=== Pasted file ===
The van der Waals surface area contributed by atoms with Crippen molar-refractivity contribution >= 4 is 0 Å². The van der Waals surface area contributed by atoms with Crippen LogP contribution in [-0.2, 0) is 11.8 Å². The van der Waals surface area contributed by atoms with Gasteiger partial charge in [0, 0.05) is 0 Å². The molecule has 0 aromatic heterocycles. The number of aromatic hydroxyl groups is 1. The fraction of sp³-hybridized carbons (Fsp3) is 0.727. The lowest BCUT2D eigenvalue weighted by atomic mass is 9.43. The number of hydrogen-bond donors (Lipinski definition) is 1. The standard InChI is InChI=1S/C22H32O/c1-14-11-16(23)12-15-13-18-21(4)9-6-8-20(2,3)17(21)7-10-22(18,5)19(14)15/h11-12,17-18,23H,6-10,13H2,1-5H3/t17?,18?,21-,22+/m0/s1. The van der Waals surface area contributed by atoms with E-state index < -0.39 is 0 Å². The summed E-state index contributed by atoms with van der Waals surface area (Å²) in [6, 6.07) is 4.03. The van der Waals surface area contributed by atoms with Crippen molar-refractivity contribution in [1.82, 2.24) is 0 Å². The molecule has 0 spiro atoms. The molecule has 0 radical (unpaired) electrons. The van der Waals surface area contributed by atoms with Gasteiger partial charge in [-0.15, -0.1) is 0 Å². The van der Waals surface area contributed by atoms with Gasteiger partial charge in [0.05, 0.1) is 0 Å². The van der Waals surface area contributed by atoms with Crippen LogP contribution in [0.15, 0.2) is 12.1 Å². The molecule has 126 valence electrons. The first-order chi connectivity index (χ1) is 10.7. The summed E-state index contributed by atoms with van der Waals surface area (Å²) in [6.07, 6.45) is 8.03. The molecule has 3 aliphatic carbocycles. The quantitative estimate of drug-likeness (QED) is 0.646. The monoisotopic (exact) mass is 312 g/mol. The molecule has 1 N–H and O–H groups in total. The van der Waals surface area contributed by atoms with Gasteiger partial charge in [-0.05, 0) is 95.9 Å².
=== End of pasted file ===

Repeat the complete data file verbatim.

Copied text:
The van der Waals surface area contributed by atoms with Crippen molar-refractivity contribution >= 4 is 0 Å². The van der Waals surface area contributed by atoms with Crippen LogP contribution in [-0.2, 0) is 11.8 Å². The van der Waals surface area contributed by atoms with Gasteiger partial charge in [0, 0.05) is 0 Å². The molecule has 0 aromatic heterocycles. The number of aromatic hydroxyl groups is 1. The fraction of sp³-hybridized carbons (Fsp3) is 0.727. The lowest BCUT2D eigenvalue weighted by atomic mass is 9.43. The number of hydrogen-bond donors (Lipinski definition) is 1. The standard InChI is InChI=1S/C22H32O/c1-14-11-16(23)12-15-13-18-21(4)9-6-8-20(2,3)17(21)7-10-22(18,5)19(14)15/h11-12,17-18,23H,6-10,13H2,1-5H3/t17?,18?,21-,22+/m0/s1. The van der Waals surface area contributed by atoms with E-state index < -0.39 is 0 Å². The summed E-state index contributed by atoms with van der Waals surface area (Å²) in [6, 6.07) is 4.03. The van der Waals surface area contributed by atoms with Crippen molar-refractivity contribution in [1.82, 2.24) is 0 Å². The molecule has 0 spiro atoms. The molecule has 0 radical (unpaired) electrons. The van der Waals surface area contributed by atoms with Gasteiger partial charge in [-0.15, -0.1) is 0 Å². The van der Waals surface area contributed by atoms with Gasteiger partial charge in [0.05, 0.1) is 0 Å². The van der Waals surface area contributed by atoms with Crippen LogP contribution in [0.15, 0.2) is 12.1 Å². The molecule has 126 valence electrons. The first-order chi connectivity index (χ1) is 10.7. The summed E-state index contributed by atoms with van der Waals surface area (Å²) in [6.07, 6.45) is 8.03. The molecule has 3 aliphatic carbocycles. The quantitative estimate of drug-likeness (QED) is 0.646. The monoisotopic (exact) mass is 312 g/mol. The molecule has 1 N–H and O–H groups in total. The van der Waals surface area contributed by atoms with Gasteiger partial charge in [-0.05, 0) is 95.9 Å².